Safe and Supportive School Environments

Students thrive and learn best in safe and supportive learning environments. The components of a safe and supportive learning environment include creating a positive school climate and culture, addressing students’ emotional and physical safety and ensuring the school’s physical environment and grounds are safe. Promoting and supporting staff wellness and self-care is also an important component to help ensure students’ academic success and overall well-being.

In 2021, Ohio's 133rd General Assembly enacted House Bill 123, the "Safety and Violence Education Students (SAVE Students) Act," implementing education and training for school security and youth suicide awareness. The state legislation calls for a comprehensive approach to school safety involving the departments of Education, Public Safety and Mental Health and Addiction Services and the Attorney General’s Office.

Schools, families and communities must work together and take a comprehensive approach to school safety. This includes meeting the physical and emotional safety of both students and educators. When implemented together, prevention education, peer-led clubs, emergency management plans and threat assessments can create safe, caring learning environments for all students. The Department of Education, the Department of Public Safety and the Department of Mental Health and Addiction Services maintain a list of approved suicide awareness and prevention, violence prevention and social inclusion programs that meet the criteria specified in the legislation and on the Safety and Violence Education Students (SAVE Students) Act webpage.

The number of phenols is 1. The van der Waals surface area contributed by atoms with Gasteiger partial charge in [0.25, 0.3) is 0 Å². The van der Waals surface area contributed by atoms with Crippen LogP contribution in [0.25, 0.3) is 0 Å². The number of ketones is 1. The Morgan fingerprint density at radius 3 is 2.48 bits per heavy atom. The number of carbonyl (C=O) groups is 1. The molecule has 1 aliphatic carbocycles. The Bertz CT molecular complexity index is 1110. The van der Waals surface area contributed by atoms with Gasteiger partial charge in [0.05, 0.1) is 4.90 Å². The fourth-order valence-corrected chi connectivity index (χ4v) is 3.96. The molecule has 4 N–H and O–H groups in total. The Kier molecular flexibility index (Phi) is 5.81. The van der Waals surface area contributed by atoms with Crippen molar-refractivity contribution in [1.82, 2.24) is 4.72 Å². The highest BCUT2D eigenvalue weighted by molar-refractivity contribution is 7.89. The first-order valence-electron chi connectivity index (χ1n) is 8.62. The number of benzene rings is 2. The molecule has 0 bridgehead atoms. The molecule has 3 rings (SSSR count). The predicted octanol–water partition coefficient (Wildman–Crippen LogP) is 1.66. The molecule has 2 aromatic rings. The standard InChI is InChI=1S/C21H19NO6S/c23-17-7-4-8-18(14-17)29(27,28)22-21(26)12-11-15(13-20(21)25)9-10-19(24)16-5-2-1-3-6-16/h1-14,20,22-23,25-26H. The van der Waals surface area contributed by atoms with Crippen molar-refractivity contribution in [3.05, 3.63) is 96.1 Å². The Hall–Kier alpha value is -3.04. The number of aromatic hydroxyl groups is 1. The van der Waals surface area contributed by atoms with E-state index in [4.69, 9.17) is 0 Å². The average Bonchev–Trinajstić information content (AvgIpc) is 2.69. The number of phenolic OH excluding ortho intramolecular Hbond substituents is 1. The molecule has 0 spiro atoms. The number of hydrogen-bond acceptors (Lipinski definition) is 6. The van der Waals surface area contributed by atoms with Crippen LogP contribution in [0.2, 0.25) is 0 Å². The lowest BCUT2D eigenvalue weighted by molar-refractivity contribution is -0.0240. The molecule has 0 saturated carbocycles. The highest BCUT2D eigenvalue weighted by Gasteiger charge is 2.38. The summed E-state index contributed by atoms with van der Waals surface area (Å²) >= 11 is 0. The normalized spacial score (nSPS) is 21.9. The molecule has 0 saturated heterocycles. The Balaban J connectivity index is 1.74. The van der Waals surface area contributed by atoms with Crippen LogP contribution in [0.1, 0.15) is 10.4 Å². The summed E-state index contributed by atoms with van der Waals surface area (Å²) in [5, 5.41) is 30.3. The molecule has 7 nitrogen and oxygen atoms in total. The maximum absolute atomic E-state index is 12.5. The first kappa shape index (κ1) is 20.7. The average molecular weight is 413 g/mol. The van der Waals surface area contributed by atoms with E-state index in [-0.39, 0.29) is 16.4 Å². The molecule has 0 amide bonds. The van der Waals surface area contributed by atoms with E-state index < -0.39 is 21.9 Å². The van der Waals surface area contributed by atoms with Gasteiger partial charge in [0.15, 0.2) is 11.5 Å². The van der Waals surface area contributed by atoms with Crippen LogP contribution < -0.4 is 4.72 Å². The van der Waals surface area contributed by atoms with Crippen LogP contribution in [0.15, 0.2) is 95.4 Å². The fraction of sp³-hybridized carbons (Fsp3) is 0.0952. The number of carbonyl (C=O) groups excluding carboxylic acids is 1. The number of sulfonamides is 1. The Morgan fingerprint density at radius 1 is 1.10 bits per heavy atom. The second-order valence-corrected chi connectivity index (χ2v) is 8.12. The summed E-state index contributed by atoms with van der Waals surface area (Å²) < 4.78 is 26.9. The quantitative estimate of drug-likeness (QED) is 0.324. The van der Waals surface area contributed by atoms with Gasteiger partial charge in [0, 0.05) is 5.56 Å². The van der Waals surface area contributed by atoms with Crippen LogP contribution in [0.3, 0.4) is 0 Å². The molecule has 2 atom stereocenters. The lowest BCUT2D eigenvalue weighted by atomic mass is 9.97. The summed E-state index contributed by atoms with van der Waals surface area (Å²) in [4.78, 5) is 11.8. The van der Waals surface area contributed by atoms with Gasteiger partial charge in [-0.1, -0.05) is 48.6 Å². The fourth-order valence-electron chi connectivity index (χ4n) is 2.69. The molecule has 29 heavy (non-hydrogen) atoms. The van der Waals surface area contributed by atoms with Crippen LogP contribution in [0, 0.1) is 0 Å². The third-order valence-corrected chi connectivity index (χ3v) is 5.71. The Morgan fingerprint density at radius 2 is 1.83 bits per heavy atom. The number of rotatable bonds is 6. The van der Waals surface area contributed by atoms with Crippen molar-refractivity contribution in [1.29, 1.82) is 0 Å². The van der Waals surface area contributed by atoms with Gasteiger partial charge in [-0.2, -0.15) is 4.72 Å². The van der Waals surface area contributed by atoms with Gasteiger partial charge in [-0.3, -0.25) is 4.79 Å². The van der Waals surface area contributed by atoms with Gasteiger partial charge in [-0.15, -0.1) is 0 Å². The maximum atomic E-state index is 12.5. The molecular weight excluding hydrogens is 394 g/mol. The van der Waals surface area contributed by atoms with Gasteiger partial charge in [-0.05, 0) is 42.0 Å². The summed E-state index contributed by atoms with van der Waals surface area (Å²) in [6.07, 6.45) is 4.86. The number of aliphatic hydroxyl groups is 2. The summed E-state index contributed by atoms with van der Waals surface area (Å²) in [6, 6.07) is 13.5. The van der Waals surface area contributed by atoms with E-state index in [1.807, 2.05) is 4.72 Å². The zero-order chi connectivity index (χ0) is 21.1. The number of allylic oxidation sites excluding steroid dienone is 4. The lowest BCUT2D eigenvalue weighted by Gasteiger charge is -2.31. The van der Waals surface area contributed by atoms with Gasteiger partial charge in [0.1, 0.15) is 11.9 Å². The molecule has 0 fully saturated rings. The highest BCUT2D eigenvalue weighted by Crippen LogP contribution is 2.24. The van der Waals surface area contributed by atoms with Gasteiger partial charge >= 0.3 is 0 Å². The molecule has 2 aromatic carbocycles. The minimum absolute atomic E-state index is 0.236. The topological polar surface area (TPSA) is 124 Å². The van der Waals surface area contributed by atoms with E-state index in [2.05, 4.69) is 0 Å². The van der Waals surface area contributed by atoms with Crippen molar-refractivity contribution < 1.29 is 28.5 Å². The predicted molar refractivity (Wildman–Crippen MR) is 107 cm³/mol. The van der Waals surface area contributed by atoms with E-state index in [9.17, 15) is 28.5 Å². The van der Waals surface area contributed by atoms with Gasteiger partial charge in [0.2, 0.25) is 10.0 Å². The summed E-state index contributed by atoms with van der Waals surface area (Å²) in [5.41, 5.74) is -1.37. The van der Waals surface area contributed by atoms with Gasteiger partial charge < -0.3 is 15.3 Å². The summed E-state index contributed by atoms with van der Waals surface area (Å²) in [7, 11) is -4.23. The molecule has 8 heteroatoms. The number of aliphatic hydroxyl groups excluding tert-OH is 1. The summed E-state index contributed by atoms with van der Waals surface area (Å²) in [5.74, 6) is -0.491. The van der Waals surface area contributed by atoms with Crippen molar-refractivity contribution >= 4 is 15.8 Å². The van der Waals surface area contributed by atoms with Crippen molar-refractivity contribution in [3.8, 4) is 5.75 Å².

Ohio Law requires schools to create threat assessment teams for each building serving students grades 6 through 12. Ohio offered free, evidence-based school violence prevention trainings to school personnel statewide using Bureau of Justice Assistance grant funding allocated through the STOP School Violence Act through the 2021-2022 school year. Sandy Hook Promise’s Safety Assessment and Intervention program was offered and included day‑long workshops that covered the theory of threat assessment and practical applications for district threat assessment teams.

Trauma Informed Schools

trauma informed school is one in which all students and staff feel safe, welcomed and supported, and where the impact of trauma on teaching and learning is addressed at the center of the educational mission. The Department recognizes the impact trauma can have in the lives of students and has developed a Trauma Informed Schools webpage with information and resources to support schools in planning and implementing trauma informed approaches. The Department also facilitates a Trauma Informed Schools Committee, a collaboration with the Department of Mental Health and Addiction Services, community mental health agencies, hospitals and local education agencies. The group convenes monthly to discuss implementation strategies, challenges and current research surrounding trauma informed practices and schools in Ohio.

The Department supported the Ohio Department of Mental Health and Addiction Service’s Trauma Informed Care Summit in May 2022. The Department provided funding through its federal School Climate Transformation Grant to support this event and promoted it through the weekly education newsletter to Ohio districts and schools. More than 1,500 educators, mental health professionals, health providers and community members were registered for the summit. Department leaders provided prerecorded remarks about the importance of utilizing trauma informed practices in education to build resiliency in students.


Mental and Behavioral Health Supports

The Department provides professional development, technical assistance and resources to support schools in developing comprehensive mental health systems. Effective mental health systems provide a continuum of supports and services addressing mental health promotion, early intervention and treatment. The Department collaborates with the Ohio Department of Mental Health and Addiction Services on several initiatives focused on efforts between schools and community partners to create safe and supportive schools and improve the mental and behavioral health of students, families and school staff. Through this partnership, statewide resources and trainings are available to school staff, families and community partners. Several initiatives have been developed and supported through this collaboration, including mental and behavioral health supports developed to student and district needs following the pandemic.